Starting your own business is a dream that mostly everyone has. After all, a successful mature business brings in passive income on a massive level. However for about 90% of the population, we start out as employees and self-employed. How do we transition from there to our own startup?
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Author’s Note: This entry is part 5 of the series “Business Myths” if you are curious about starting a business or have some questions to ask about starting one, please leave it in the comments section below.
If you didn’t know, I started out as an employee too. However unlike most people, I spent only 5 months working for my employer. After which I was given the wisdom to properly leave and build my own startup.
These are guidelines on how to properly leave your day job and start your own business. All of these are based on my personal experience and knowledge.
1) Don’t Jump the Gun
A lot of people see or hear an opportunity from others – whether it’s a friend, family member, or colleague – and simply quit their day jobs as soon as they can. This is not good.
There is the right time to leave and if you don’t wait for that time, you’ll get yourself in a financial disaster.
Think of it as jumping to a boat on the dock. If you jump too soon and the boat is still some ways off, you’ll hit the water and get all wet and muddy. It’s going to be a mess.
So how do you measure when the boat has arrived and you can jump? Two ways:
First – make sure you have enough for emergencies as emergencies are things that you MUST pay for and costs a considerable amount and is always unforeseen. These can be in the form of an accident, a broken down car, or even a leak from a hole in your roof.
Whatever it is, you must have enough cash to take care of these otherwise it will stab your startup business to death.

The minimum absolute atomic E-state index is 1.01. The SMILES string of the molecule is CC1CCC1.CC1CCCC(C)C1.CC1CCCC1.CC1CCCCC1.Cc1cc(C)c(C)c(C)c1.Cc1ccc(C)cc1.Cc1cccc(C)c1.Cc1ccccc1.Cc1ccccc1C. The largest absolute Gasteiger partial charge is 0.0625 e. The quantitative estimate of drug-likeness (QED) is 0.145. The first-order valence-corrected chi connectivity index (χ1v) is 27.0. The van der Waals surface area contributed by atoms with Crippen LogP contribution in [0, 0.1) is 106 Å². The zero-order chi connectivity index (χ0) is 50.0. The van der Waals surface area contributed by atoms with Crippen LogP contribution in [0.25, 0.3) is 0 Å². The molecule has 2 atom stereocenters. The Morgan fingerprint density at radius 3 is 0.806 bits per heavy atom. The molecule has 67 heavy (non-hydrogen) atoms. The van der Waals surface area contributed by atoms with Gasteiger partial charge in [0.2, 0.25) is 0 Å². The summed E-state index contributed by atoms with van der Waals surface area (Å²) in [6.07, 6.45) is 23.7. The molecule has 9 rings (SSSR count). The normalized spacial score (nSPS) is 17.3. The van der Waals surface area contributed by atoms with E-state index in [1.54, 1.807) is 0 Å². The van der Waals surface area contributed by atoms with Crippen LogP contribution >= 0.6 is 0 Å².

6 months of your monthly income should suffice to keep emergencies at bay.
Second – make sure you have proof of concept. Perhaps you have made a sale already – or fifty – whatever it is, you have to have your cashflow for the startup running already. Otherwise your business may not be a good idea and there might be no boat at all to jump into.
2) Start Small and Slow
Don’t take risks you can’t measure and you can’t pay for when you’re starting out just because of comfort or ego. If you don’t have a flashy car or watch, you can still make the sale as long as you have value. You don’t need those things!
If you don’t have a carpeted, air conditioned office, that’s okay – you can still make a cashflow positive business without those things!
Small, slow and steady does the job until you graduate from the startup phase to the growth phase.
3) Put in as much Work as you can
This is arguably the only direct factor you can put in in an unpredictable market. If you work harder than your competitors, the chances of you making your startup business successful increases exponentially.
If you put in 1 more hour of work every day or every night, that’s still 360 hours more than anyone else each year – and that matters. That makes a difference.
A lot of startups fail because the founders have the mindset of business being easier than employment because no one is telling them what to do. Actually the opposite is true. because no one is telling you what to do, laziness kicks in and stares at you in the face everyday, every hour.
Work extremely hard so that when the boat arrives, and you jump from your day job to your startup business, the boat is in tip top shape to take you where you need to go.
4) Let your Employer Know
When you’re working on your startup and it’s affecting your output on your day job, let your employer know what your plans are. This is so that there will be no question marks on your relationship with the people on your day job.
Gossip about you and how your work output isn’t what it used to be is something you don’t need looming over your head as you build a startup.
5) Leave with Honor
Turnover everything from your day job properly so that nothing can be said against you. If you fail to do this, you will be burning bridges.
And in the case your startup business doesn’t make it, you won’t have a job to come back to and a glowing recommendation if you skip this step.
So there you have it – these are the things you need to do as you consider leaving your day job to jump into a startup business opportunity. If you have some more things you think we can add to this, please leave your thoughts on the comments section below.